AR# 6334: SYNPLIFY: How to apply the BUFG attribute for XC9500 devices?
SYNPLIFY: How to apply the BUFG attribute for XC9500 devices?
Keywords: 9500, Synplify, Verilog, VHDL, BUFG
Genaral Description: How to apply the BUFG attribute for XC9500 devices within Synplify?
The BUFG attribute can be applied to any input buffer (IBUF), input pad net, or internal net that drives a CLK, OE, or SR pin.
When applied to an input buffer or input pad net, th BUFG attribute maps the tagged signal to a global net. When applied to an internal net, the tagged signal is brought out to a global device control pin and then routed to the connected internal control pins via a global net. This routing control results in a higher speed for the affected control path as well as a reduction in product term utilization. The cost for the improved performance is a device input pin. The functional behavior remains unchanged.
The BUFG attribute has the following values: CLK, OE, or SR. Where CLK, OE, and SR indicate clock, output enable, or set/reset, respectively.
In the A1.5 software, BUFG properties can be applied only to input ports. This means that users who wish to control bus output enable from logic inside the CPLD (all 9500 - 9500, 9500XL, 9500XV) will need to pass the signal out to a device pin and back in before connecting to OE control points.
In A2.1i, the BUFG attribute can be applied directly to internal nets. The fitter will then automatically route the signal through a "GTS" type (or other specified type) I/O pin to control the OEs.
Notes: - Synplicity 5.3 and earlier infers BUFG component for 9500 designs when a clock net has >16 fanouts. This is fine for external input clock. However, the will not work for internal clock. To workaround this, you need to do two things: 1. Attached syn_noclock attribute for the internal net to prevent BUFG inference. 2. Attached BUFG=CLK attribute on the internal net. See VHDL/Verilog example for internal clock below.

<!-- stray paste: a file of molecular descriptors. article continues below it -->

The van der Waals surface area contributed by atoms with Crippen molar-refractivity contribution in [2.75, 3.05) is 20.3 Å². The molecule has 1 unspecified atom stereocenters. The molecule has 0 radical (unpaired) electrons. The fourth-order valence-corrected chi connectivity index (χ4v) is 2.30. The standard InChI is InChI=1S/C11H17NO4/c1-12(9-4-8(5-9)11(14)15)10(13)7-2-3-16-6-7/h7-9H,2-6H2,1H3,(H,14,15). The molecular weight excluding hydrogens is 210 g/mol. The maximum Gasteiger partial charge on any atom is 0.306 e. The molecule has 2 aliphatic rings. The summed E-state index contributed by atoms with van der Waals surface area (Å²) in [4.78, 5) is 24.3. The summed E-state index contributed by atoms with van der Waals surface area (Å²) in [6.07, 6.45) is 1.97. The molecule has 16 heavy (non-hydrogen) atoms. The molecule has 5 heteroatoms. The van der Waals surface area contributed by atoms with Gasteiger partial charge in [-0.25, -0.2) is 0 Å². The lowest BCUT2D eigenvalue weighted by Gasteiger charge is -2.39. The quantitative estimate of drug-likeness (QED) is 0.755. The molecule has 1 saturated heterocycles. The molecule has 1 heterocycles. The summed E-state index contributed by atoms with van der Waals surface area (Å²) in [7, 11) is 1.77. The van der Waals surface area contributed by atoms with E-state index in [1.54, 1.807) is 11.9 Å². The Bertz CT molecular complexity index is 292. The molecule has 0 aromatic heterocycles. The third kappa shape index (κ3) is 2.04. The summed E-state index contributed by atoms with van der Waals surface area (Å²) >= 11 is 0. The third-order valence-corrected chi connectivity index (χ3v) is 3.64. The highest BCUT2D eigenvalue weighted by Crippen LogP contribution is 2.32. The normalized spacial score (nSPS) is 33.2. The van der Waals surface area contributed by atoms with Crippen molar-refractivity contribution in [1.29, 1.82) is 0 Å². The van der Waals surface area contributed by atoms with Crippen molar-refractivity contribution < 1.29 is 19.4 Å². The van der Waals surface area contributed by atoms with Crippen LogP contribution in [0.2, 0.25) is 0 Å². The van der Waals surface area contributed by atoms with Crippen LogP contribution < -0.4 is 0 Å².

- While clock inversion is available in every macrocell for 9500XL devices; in 9500 (non-XL) devices each clock edge is implemented using one global line. Thus, you will be using two BUFGs when both edges of a clock are used. For example, if you have two clocks (clka and clkb) in a design and uses both edges of each clock; you will be using a total of 4 global clocks and the design will not fit (only 3 global clocks are available in 9500/XL devices). To disable BUFG insertion to a particular clock, set syn_noclockbuf attribute.
library IEEE; use IEEE.std_logic_1164.all; library synplify; use synplify.attributes.all;
entity bufg_ex1 is port (din : in STD_LOGIC_VECTOR(1 downto 0); clk : in STD_LOGIC; qout : out STD_LOGIC); end bufg_ex1;
architecture xilinx of bufg_ex1 is
signal qout_int : STD_LOGIC_VECTOR(1 downto 0);
signal node : STD_LOGIC; attribute syn_keep of node : signal is true; attribute xc_props of node : signal is "BUFG=OE";
process (clk) begin if rising_edge(clk) then qout_int <= din; end if; end process;
node <= qout_int(1) and qout_int(0);
qout <= qout_int(0) when (node = '1') else 'Z';
-- VHDL example for internal clock with SDC file. -- SDC file is needed to attach BUFG=CLK attribute to appropriate signal
library IEEE,synplify; use IEEE.std_logic_1164.all; use synplify.attributes.all;
entity intbufg is port ( i1 : in std_logic; clka: in std_logic; da: in std_logic_vector (17 downto 0); db: in std_logic_vector (17 downto 0); qa: out std_logic_vector (17 downto 0); qb: out std_logic_vector (17 downto 0)); end intbufg;
architecture xilinx of intbufg is
signal clkb : std_logic;
begin process (clka) begin if clka'event and clka = '1' then qa <= da; clkb <= i1; end if; end process;
process (clkb) begin if clkb'event and clkb = '1' then qb <= db; end if; end process;
#======================== #SDC example # Note: n:clkb denote that the attribute is to be attached to "net" clkb. # Without "n:" , the attribute will be attached to FD (the flop) instance.